Bill Willis, a Hall of Fame guard with the Cleveland Browns who also was Ohio State's first black football All-American, died Tuesday evening November 27th, a university spokesman said. He was 86.
Willis had been battling a short illness and was hospitalized, said school spokesman Steve Snapp, who was notified of the death by one of Willis' sons. No other details were released.
"As great a football player as he was, he was three times as good a dad," his son Will Willis Jr., told The Columbus Dispatch.
Willis, an All-American in 1943 and 1944, had his No. 99 jersey retired at halftime of the Wisconsin-Ohio State game on Nov. 3 at Ohio Stadium.
He had a distinguished career with the Browns (1946-53), helping to break the color barrier in professional football. Willis was inducted into both the college and pro football Halls of Fame.
Willis played both offense and defense for the Browns but won acclaim as a defensive middle guard on a five-man front. He made a touchdown-saving tackle in a playoff game against the New York Giants that allowed the Browns to advance and eventually win the 1950 championship game in their first year in the NFL.
With the Buckeyes, Willis was a devastating blocker on offense and a punishing, relentless tackler on defense, despite his 6-foot-2, 215-pound frame. The Columbus native was a key part of the Buckeyes' 1942 national championship squad.
After retiring from a career as director of the Ohio Youth Commission, Willis continued to live in the Columbus area.
With the death of Bill Willis, the league lost one of its most courageous pioneers. Willis wasn't just a dominant defender who starred for the Cleveland Browns from 1946-53. He was one of four black players who reintegrated pro football and opened doors that thousands of other minorities have walked through ever since.
It's easy to overlook that kind of contribution now. The National Football League has grown to the point that younger generations can't even recall when it was a sport that lived in the shadow of Major League Baseball. We all know what Jackie Robinson did for that game, but men like Willis -- along with Browns teammate Marion Motley and Los Angeles Rams Kenny Washington and Woody Strode -- carried similar burdens as trailblazers in their own professional pursuits. For whatever reason, their heroic stories weren't celebrated in the same fashion.
When Willis joined the Browns, who were then members of the All-American Football Conference, there hadn't been another black man in professional football in more than 13 years. There had been some blacks in the game before the 1930s -- men like Fritz Pollard, Paul Robeson and Robert Marshall -- but the league adopted an unwritten policy of banning them in 1933. As result, Willis learned what it was like to be a standard-bearer. He withstood the cheap shots, the racist jeers and all the predictable ugliness that came with the job.
What's impressive about Willis is that, like Robinson, he excelled despite all the hatred surrounding him. It's an understatement to say the man could play; he was a flat-out force. He twice was named an All-American during his career at Ohio State -- he was the first African-American to receive that honor -- and he dominated as both an offensive tackle and a middle guard on defense. Willis helped the Buckeyes win the 1942 national championship, and then he became even scarier as a pro.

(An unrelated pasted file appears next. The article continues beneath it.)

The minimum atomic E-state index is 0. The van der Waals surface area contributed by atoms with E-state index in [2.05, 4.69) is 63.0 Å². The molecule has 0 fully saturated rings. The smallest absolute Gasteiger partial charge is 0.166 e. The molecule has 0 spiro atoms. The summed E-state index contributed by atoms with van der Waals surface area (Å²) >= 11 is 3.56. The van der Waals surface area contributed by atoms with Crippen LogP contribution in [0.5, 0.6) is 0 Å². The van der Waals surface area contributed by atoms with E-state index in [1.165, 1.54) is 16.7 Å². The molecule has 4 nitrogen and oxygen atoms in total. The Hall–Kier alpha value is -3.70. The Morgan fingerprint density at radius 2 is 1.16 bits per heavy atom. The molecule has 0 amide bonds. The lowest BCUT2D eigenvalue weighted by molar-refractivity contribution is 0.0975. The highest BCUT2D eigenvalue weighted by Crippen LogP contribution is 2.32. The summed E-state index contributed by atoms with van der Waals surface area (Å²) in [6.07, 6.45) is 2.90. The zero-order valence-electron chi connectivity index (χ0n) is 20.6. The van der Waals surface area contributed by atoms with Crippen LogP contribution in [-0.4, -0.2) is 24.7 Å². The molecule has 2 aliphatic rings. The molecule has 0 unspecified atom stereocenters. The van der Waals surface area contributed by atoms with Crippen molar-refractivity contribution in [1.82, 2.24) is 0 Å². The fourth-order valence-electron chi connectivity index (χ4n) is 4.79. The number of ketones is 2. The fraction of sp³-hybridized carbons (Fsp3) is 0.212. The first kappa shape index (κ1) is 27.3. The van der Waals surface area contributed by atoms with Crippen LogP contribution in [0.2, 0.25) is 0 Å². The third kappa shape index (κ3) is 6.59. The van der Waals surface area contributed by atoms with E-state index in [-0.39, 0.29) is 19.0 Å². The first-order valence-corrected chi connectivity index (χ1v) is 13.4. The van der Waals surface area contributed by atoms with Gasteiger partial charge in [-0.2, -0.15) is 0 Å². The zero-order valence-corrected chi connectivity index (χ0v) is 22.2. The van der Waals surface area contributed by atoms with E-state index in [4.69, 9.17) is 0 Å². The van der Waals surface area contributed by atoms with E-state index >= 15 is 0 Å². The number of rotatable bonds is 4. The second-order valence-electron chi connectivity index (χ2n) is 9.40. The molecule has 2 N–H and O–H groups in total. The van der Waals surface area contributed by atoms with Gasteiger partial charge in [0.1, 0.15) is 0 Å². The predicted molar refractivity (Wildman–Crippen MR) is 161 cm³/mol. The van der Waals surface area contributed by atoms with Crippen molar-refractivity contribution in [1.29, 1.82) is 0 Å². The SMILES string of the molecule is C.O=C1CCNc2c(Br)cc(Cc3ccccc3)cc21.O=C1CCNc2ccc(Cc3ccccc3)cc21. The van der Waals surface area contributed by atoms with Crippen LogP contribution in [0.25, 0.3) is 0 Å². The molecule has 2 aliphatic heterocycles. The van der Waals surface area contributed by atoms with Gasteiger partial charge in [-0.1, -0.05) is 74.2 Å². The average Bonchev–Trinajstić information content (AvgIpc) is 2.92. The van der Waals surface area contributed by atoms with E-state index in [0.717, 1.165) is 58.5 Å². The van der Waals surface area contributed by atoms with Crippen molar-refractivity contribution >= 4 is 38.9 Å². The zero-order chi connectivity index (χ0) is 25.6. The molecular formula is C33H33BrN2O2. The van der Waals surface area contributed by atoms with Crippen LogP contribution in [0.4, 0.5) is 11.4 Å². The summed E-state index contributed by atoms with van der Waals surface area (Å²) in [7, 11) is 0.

Until Willis came along, the position of middle linebacker didn't exist in the NFL. But since he was so quick and explosive as a middle guard in their five-man line, the Browns' coaches started moving him off the line of scrimmage and placing him a few yards in front of the center. The idea was to give Willis a chance to run down opposing ball carriers with his speed and relentless pursuit. He proved more than capable of handling the responsibility.
Willis eventually was named All-League in the All-American Football Conference three times. After the Browns joined the NFL in 1950, he earned four more All-League honors there. The accolades didn't stop, either. He became a member of the College Football Hall of Fame in 1971, and the Pro Football Hall of Fame inducted him six years later. More recently, Ohio State retired Willis' No. 99 at halftime of their game with Wisconsin on November 3rd.
Still, the real blessing for Willis, who died at age 86, was that he lived long enough to witness the progress he helped create in the NFL.
The notion that a black man couldn't play quarterback vanished during his lifetime. He had the opportunity to see pro teams hiring minority candidates as both head coaches and executives. In fact, Willis told reporters that he felt a special bond to Romeo Crennel after the Browns made Crennel the first black coach in franchise history back in 2005.
Judging from the comments Willis made late in his life, it was apparent that he was leaving the world in a better place than it was when he arrived. That, by the way, should be how he's remembered. He helped change the game of football with brilliant play, undeniable perseverance and a courage that we always should appreciate. And when you really think about it, the history of the game couldn't have been written the same way without him.